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      A Novel Glucagon-Related Peptide (GCRP) and Its Receptor GCRPR Account for Coevolution of Their Family Members in Vertebrates

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          Abstract

          The glucagon (GCG) peptide family consists of GCG, glucagon-like peptide 1 (GLP1), and GLP2, which are derived from a common GCG precursor, and the glucose-dependent insulinotropic polypeptide (GIP). These peptides interact with cognate receptors, GCGR, GLP1R, GLP2R, and GIPR, which belong to the secretin-like G protein-coupled receptor (GPCR) family. We used bioinformatics to identify genes encoding a novel GCG-related peptide (GCRP) and its cognate receptor, GCRPR. The GCRP and GCRPR genes were found in representative tetrapod taxa such as anole lizard, chicken, and Xenopus, and in teleosts including medaka, fugu, tetraodon, and stickleback. However, they were not present in mammals and zebrafish. Phylogenetic and genome synteny analyses showed that GCRP emerged through two rounds of whole genome duplication (2R) during early vertebrate evolution. GCRPR appears to have arisen by local tandem gene duplications from a common ancestor of GCRPR, GCGR, and GLP2R after 2R. Biochemical ligand-receptor interaction analyses revealed that GCRP had the highest affinity for GCRPR in comparison to other GCGR family members. Stimulation of chicken, Xenopus, and medaka GCRPRs activated Gα s-mediated signaling. In contrast to chicken and Xenopus GCRPRs, medaka GCRPR also induced Gα q/11-mediated signaling. Chimeric peptides and receptors showed that the K 16M 17K 18 and G 16Q 17A 18 motifs in GCRP and GLP1, respectively, may at least in part contribute to specific recognition of their cognate receptors through interaction with the receptor core domain. In conclusion, we present novel data demonstrating that GCRP and GCRPR evolved through gene/genome duplications followed by specific modifications that conferred selective recognition to this ligand-receptor pair.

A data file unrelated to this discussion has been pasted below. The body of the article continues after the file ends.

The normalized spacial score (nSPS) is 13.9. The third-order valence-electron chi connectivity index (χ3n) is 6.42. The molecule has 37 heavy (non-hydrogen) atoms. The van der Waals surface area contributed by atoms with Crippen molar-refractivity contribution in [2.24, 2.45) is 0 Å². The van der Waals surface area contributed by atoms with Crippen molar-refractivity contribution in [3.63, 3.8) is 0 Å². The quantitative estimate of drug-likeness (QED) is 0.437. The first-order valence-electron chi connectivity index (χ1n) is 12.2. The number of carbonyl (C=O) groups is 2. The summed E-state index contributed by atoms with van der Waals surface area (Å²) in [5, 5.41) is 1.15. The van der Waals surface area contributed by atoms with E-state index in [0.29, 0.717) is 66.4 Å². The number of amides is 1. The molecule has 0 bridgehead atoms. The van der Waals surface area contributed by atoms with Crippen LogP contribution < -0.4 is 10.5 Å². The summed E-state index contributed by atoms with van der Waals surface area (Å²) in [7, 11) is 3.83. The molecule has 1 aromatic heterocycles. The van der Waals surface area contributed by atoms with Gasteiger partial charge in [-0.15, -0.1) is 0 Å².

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          Author and article information

          Contributors
          Role: Editor
          Journal
          PLoS One
          PLoS ONE
          plos
          plosone
          PLoS ONE
          Public Library of Science (San Francisco, USA )
          1932-6203
          2013
          11 June 2013
          : 8
          : 6
          Affiliations
          [1 ]Laboratory of G-protein Coupled Receptors, Graduate School of Medicine Korea University, Seoul, Republic of Korea
          [2 ]Mammal Research Institute, Department of Zoology & Entomology, University of Pretoria, Hatfield, South Africa
          [3 ]Medical Research Council Receptor Biology Unit, University of Cape Town, Observatory 7925, South Africa
          [4 ]Centre for Integrative Physiology, University of Edinburgh, Edinburgh, Scotland
          Van Andel Research Institute, United States of America
          Author notes

          Competing Interests: The authors have declared that no competing interests exist.

          Conceived and designed the experiments: CRP MJM RPM JIH JYS. Performed the experiments: CRP MJM SP DKK EBC. Analyzed the data: CRP MJM JIH JYS. Contributed reagents/materials/analysis tools: JIH JYS. Wrote the paper: RPM JIH JYS.

          Article
          PONE-D-13-13774
          10.1371/journal.pone.0065420
          3679108
          23776481

          This is an open-access article distributed under the terms of the Creative Commons Attribution License, which permits unrestricted use, distribution, and reproduction in any medium, provided the original author and source are credited.

          Page count
          Pages: 13
          Funding
          This work was supported by grants from the Brain Research Program (2011–0019205), Basic Research Program (2010–0022054) and Korea-South Africa Collaboration Program (2012K1A3A1A09033014) of the National Research Foundation of Korea and the National Research Foundation of South Africa. The funders had no role in study design, data collection and analysis, decision to publish, or preparation of the manuscript.
          Categories
          Research Article
          Biology
          Biochemistry
          Neurochemistry
          Neurochemicals
          Neuropeptides
          Biomacromolecule-Ligand Interactions
          Computational Biology
          Genomics
          Genome Evolution
          Evolutionary Biology
          Evolutionary Systematics
          Phylogenetics
          Genomics
          Genome Evolution
          Molecular Cell Biology
          Signal Transduction
          Membrane Receptor Signaling
          Hormone Receptor Signaling
          Mathematics
          Statistics
          Biostatistics

          Uncategorized

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